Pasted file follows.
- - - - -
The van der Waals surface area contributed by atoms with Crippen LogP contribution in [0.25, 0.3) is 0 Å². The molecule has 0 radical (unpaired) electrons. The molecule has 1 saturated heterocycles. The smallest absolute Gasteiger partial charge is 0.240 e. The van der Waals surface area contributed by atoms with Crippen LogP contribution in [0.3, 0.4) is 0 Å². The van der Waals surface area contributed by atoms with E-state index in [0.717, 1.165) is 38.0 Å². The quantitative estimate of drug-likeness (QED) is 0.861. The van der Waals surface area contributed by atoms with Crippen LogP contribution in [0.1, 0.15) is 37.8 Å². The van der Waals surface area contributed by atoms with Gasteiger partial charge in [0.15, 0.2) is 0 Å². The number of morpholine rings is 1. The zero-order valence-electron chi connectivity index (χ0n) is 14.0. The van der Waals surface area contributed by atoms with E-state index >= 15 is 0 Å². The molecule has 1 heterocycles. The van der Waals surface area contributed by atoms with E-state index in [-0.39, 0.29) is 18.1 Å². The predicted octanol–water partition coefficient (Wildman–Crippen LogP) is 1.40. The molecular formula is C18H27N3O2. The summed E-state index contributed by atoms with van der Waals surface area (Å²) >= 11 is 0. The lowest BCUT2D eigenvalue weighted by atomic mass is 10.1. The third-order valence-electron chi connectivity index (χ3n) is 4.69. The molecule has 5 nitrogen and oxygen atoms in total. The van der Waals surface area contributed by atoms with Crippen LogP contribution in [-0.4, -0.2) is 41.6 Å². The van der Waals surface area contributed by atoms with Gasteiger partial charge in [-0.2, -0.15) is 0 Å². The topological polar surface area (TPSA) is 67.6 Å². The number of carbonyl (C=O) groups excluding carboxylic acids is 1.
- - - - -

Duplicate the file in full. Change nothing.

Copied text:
The van der Waals surface area contributed by atoms with Crippen LogP contribution in [0.25, 0.3) is 0 Å². The molecule has 0 radical (unpaired) electrons. The molecule has 1 saturated heterocycles. The smallest absolute Gasteiger partial charge is 0.240 e. The van der Waals surface area contributed by atoms with Crippen LogP contribution in [0.3, 0.4) is 0 Å². The van der Waals surface area contributed by atoms with E-state index in [0.717, 1.165) is 38.0 Å². The quantitative estimate of drug-likeness (QED) is 0.861. The van der Waals surface area contributed by atoms with Crippen LogP contribution in [0.1, 0.15) is 37.8 Å². The van der Waals surface area contributed by atoms with Gasteiger partial charge in [0.15, 0.2) is 0 Å². The number of morpholine rings is 1. The zero-order valence-electron chi connectivity index (χ0n) is 14.0. The van der Waals surface area contributed by atoms with E-state index >= 15 is 0 Å². The molecule has 1 heterocycles. The van der Waals surface area contributed by atoms with E-state index in [-0.39, 0.29) is 18.1 Å². The predicted octanol–water partition coefficient (Wildman–Crippen LogP) is 1.40. The molecular formula is C18H27N3O2. The summed E-state index contributed by atoms with van der Waals surface area (Å²) >= 11 is 0. The lowest BCUT2D eigenvalue weighted by atomic mass is 10.1. The third-order valence-electron chi connectivity index (χ3n) is 4.69. The molecule has 5 nitrogen and oxygen atoms in total. The van der Waals surface area contributed by atoms with Crippen LogP contribution in [-0.4, -0.2) is 41.6 Å². The van der Waals surface area contributed by atoms with Gasteiger partial charge in [-0.2, -0.15) is 0 Å². The topological polar surface area (TPSA) is 67.6 Å². The number of carbonyl (C=O) groups excluding carboxylic acids is 1.